Weird Beard said...

yah, those were the two points that had me thinking WTF as I was reading it too. Like a lopsided wheel. It's strange, because those arguments of 'safe spaces' seem to be the first line of defensive drivel that I hear coming out of people's mouths after hearing about systemic oppression. Some whiny snot-nosed brat says 'but if I went to a basketball court in Harlem, I would be laughed at because I'm white'. Perhaps there is the mitigation in their statement by claiming 'safer' space, but because that particular excuse is so commonly over exploited in the white defensive mind, I think if it is to be posited, it needs to be handled with much more care than the author gave it. The empathy part seemed to be asking a lot as well. That just feels like white guilt begging for a bandaid. I certainly wouldn't include those two in my top ten things.

CNu said...

The reality is that since the advent of WMD's, the oppressor need no longer compromise with the oppressed, at all.

Anonymous said...

Perhaps it is a white thang at play here..We don't always have answers for what white folks do.

.Razor said...

Reading that put me in mind of a theological thread where Jesus though undergoing the worst form of misunderstanding while being crucified on a cross,offered up the statement, "God forgive them, for they know not what they do"

As you probably know,I believe that he meant that they didn't know who they were kiilling, the One who would later be sitting on the White Throne taking names and kicking butt where anything less than an ETERNAL LIFE SENTENCE is like getting Probation. That if they had a real inking of what their particular judgment might entail they would have surely have been a lot nicer to him rather than treating him like an uppity nigger that had to learn a lesson.

Perhaps a lighter version of the same lines might involve turning the other cheek and politely offer

Razor said...

cheek to help extinguish the indignant anger being unleashed upon the oppressed poor head that ultimately Miss Annie or Massa Joe might come to their God senses or perhaps before they kill me or permanently scar me.

In all seriousness apart from a cathartic confession of guilt do I see a therapeutic thable moment.

Anonymous said...

If we do take the religious stance here, I think the most merciful thing to do for the oppressor is to punish him in this life so that he doesn't face the torment in the next.

If we avoid the religious question, then all we're left with is one group that has the power, and one group that doesn't. Empathy can only get in the way of seeing what's really at stake hear: Power. The white man's soul can (quite literally) go to hell. Maybe if it dehumanizes itself enough it will end up eating itself alive and make everybody's job much easier.

CNu said...

You don't have the wherewithal to punish the oppressor in this life, but he has the wherewithal to exterminate you.

Empathy and compassion have nothing whatsoever to do with clearheadedness and higher cognitive function.

50% of children under the age of 18 in America are black/brown. Either figure out how to sincerely forgive, assimilate, become highly productive and move forward, or, reap the inevitable long term consequences of failure to do the same.

It really is as simple as that.

Anonymous said...

It really is a matter of self-sufficiency. Expecting the oppressor to welcome you with open arms was wishful thinking.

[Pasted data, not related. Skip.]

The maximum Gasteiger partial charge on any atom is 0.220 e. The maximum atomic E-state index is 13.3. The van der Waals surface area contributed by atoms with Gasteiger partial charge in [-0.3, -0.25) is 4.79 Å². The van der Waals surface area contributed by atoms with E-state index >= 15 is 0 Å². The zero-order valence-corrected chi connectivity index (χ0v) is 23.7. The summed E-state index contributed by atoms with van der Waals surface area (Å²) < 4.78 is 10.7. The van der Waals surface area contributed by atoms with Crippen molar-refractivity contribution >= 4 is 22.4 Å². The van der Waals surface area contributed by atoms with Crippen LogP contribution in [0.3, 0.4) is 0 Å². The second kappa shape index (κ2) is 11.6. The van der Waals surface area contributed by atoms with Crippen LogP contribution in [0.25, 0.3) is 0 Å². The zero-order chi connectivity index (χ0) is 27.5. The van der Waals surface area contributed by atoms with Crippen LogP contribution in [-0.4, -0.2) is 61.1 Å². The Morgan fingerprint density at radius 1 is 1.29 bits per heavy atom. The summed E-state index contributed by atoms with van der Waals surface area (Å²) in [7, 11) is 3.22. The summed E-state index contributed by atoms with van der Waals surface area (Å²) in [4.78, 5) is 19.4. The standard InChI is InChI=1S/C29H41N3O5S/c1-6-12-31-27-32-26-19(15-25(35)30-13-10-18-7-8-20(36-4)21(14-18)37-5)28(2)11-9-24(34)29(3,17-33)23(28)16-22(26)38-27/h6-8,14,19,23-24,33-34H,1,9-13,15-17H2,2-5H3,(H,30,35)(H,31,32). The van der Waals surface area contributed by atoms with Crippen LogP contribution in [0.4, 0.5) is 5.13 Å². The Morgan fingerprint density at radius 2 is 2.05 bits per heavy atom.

Analyzing and deconstructing Whiteness and institutional racism is all fine and well if we're to understand the condition of America today, but lets be real: they're not going to listen.

If the racism is institutional, we should simply build and improve our own institutions and attain tangible power and control over our lives. Short of violence, property damage (Which the Civil Rights covers), or that race war we keep hearing about, there's little they could do to impede us.

Humorously, they may warm up to integration when we don't need them to like us.

CNu said...


bears repeating: If the racism is institutional, we should simply build and improve our own institutions and attain tangible power and control over our lives. Short of violence, property damage (Which the Civil Rights covers), or that race war we keep hearing about, there's little they could do to impede us.

Improbable Joe said...

Damn I'm glad I'm an atheist.

2up2down2furious said...

Lyubansky is so far off base on that particular point it isn't even funny. Anyone who has organized seriously knows that, far from giving some sort of "racial-minority privilege", radical spaces and progressive reproduce white supremacy unless they carefully and vigilantly check themselves, and provide opportunities for people of color, women, LGBTQ folks, etc. to present their concerns and build power within the group.

The especially strange thing about Lyubansky's article is that in a previous point he mentions criticism of Tim Wise by some on the Black left, criticism which presents a case that white people working for racial justice are (perhaps ironically) afforded more space, more respect, and more paying jobs/opportunities to speak than leftist people of color. It would seem like Lyubansky's concept of "racial minority privilege" ignores the arguments he cites elsewhere in the same brief article.

Anonymous said...

(White, cis-gendered, bisexual female)

I neither expect nor deserve the forgiveness or empathy of POC. That strikes me as being the highest form of arrogance. Should I grant empathy to men for my sexual assault? (Whether I choose to forgive is my own business, but by no means do I OWE it to anyone!)